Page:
Me: If a biblical worldview is a filter how we see the world, doesn’t a pastor need to have this?
In his recently released book Think Like Jesus, researcher George Barna made waves by citing statistics showing just 9% of all born again adults and just 7% of Protestants possess a biblical worldview.
He states, “There are a several troubling patterns.”
First, although most Americans consider themselves to be Christian and say they know the content of the Bible, less than one out of ten Americans demonstrate such knowledge through their actions.
Second, the generational pattern suggests that parents are not focused on guiding their children to have a biblical worldview. One of the challenges for parents, though, is that you cannot give what you do not have, and most parents do not possess such a perspective on life.
The information also showed a national survey on Protestant pastors do not have a Biblical world view.
Based on interviews with 601 Senior Pastors nationwide, representing a random cross-section of Protestant churches, Barna reports that only half of the country’s Protestant pastors
(51%) have a biblical worldview embracing these six core beliefs:
the accuracy of biblical teaching
the sinless nature of Jesus
the literal existence of Satan
the omnipotence and omniscience of God
salvation by grace alone
and the personal responsibility to evangelize
The low percentage of Christians who have a biblical worldview is a direct reflection of the fact that half of our primary religious teachers and leaders do not have one.
The research also points out that even in churches where the pastor has a biblical worldview, most of the congregants do not.
More than six out of every seven congregants in the typical church do not share the biblical worldview of their pastor even when he or she has one.
- BARNA stated that seven out of ten adults say that God is the all-powerful, all-knowing creator of the universe who still rules today. That includes the 93% of born-again adults who hold that conviction. Great.
- And that half of all adults firmly believe that the Bible is accurate in all the principles it teaches. That proportion includes the four-fifths of born-again adults (79%) who concur.
BUT HERE IS WHERE IT CHANGES:
- Only slightly less than half of the born-again adults believe in absolute moral truth.
- And just one-quarter of adults are convinced that Satan is a real force.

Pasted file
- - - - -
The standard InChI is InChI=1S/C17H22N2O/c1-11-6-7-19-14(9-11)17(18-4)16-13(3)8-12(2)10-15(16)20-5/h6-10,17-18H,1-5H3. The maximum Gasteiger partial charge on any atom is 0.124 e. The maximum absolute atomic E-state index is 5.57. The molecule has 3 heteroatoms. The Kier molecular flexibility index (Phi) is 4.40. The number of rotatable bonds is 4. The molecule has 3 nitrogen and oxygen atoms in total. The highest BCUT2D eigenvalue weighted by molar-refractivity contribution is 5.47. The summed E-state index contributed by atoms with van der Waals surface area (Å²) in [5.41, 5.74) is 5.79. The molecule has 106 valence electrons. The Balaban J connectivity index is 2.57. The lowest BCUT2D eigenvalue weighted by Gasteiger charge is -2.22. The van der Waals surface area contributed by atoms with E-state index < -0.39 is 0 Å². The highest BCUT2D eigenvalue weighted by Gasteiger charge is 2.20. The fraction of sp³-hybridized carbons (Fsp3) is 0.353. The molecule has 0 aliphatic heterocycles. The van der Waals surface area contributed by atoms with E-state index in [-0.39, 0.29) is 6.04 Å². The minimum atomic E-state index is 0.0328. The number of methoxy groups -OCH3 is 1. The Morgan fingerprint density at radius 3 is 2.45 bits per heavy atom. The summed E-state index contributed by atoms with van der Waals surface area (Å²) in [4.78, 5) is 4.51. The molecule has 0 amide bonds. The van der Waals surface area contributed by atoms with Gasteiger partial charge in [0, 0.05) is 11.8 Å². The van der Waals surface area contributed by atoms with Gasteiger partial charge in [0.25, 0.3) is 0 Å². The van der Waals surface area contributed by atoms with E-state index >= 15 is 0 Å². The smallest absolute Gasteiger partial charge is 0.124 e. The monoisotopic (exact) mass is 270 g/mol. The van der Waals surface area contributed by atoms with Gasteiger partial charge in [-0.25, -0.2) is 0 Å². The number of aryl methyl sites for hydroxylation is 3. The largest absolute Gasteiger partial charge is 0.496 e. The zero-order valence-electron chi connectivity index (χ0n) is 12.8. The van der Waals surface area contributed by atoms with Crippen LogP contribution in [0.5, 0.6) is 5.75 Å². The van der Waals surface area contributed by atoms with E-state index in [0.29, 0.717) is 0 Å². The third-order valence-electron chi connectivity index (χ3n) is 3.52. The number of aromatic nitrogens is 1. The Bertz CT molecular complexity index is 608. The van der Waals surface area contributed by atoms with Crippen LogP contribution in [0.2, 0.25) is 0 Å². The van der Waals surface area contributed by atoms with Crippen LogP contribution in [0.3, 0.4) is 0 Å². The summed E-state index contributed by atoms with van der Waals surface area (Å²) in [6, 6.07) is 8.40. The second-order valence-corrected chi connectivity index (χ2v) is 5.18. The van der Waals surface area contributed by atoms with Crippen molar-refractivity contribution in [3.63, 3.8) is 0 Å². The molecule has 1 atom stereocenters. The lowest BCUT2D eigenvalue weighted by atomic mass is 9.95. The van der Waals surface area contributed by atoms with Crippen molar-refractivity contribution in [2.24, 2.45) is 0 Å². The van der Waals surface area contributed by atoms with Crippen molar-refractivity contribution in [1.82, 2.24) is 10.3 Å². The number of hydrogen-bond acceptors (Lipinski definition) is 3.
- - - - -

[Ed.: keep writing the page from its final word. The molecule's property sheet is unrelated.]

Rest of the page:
- Nearly half of all born again Christians strongly reject the notion of earning salvation through their deeds – but what about the rest?
The research data also showed that one pattern emerged loud and clear: young adults rarely possess a biblical worldview
The current study found that less than one-half of one percent of adults aged 18 to 23 have a biblical worldview, compared to about one out of every nine older adults.
By helping to clarify what a person believes to be important, true and desirable, a worldview has a dramatic influence on a person’s choices in any given situation.
Barna’s research has discovered that there are unusually large differences in behavior related to matters such as media use, profanity, gambling, alcohol use, honesty, civility, and sexual choices.
A worldview serves as a person’s decision-making filter, enabling them to make sense of the complex and huge amount of information, experiences, relationships and opportunities they face in life.
The firm’s studies have also pointed out that a person’s worldview is primarily shaped and is firmly in place by the time someone reaches the age of 13; it is refined through experience during the teen and early adult years; and then it is passed on to others during their adult life.
Such studies underscore the necessity of parents and other influencers being intentional in how they help develop the worldview of children and all citizens in our world.
But no matter our age friends, the central element of being a Christian is to embrace basic biblical principles and incorporate them into our worldview and our actions.